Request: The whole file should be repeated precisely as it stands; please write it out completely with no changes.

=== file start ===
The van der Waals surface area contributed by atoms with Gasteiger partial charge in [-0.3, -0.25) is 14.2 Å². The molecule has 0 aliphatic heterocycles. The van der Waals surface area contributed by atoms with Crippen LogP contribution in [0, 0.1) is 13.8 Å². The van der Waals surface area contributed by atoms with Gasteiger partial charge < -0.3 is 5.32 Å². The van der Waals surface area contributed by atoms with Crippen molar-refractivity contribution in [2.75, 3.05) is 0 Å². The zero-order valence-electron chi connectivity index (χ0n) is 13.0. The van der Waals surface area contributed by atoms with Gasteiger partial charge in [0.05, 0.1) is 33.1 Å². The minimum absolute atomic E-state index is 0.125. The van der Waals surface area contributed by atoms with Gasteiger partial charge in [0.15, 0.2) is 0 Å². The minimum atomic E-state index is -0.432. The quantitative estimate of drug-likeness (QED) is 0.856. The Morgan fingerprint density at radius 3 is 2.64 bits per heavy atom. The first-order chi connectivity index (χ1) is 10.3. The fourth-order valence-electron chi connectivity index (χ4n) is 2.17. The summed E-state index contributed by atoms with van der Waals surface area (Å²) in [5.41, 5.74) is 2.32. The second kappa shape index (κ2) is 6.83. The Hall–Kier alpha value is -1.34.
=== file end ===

The van der Waals surface area contributed by atoms with Gasteiger partial charge in [-0.3, -0.25) is 14.2 Å². The molecule has 0 aliphatic heterocycles. The van der Waals surface area contributed by atoms with Crippen LogP contribution in [0, 0.1) is 13.8 Å². The van der Waals surface area contributed by atoms with Gasteiger partial charge < -0.3 is 5.32 Å². The van der Waals surface area contributed by atoms with Crippen molar-refractivity contribution in [2.75, 3.05) is 0 Å². The zero-order valence-electron chi connectivity index (χ0n) is 13.0. The van der Waals surface area contributed by atoms with Gasteiger partial charge in [0.05, 0.1) is 33.1 Å². The minimum absolute atomic E-state index is 0.125. The van der Waals surface area contributed by atoms with Gasteiger partial charge in [0.15, 0.2) is 0 Å². The minimum atomic E-state index is -0.432. The quantitative estimate of drug-likeness (QED) is 0.856. The Morgan fingerprint density at radius 3 is 2.64 bits per heavy atom. The first-order chi connectivity index (χ1) is 10.3. The fourth-order valence-electron chi connectivity index (χ4n) is 2.17. The summed E-state index contributed by atoms with van der Waals surface area (Å²) in [5.41, 5.74) is 2.32. The second kappa shape index (κ2) is 6.83. The Hall–Kier alpha value is -1.34.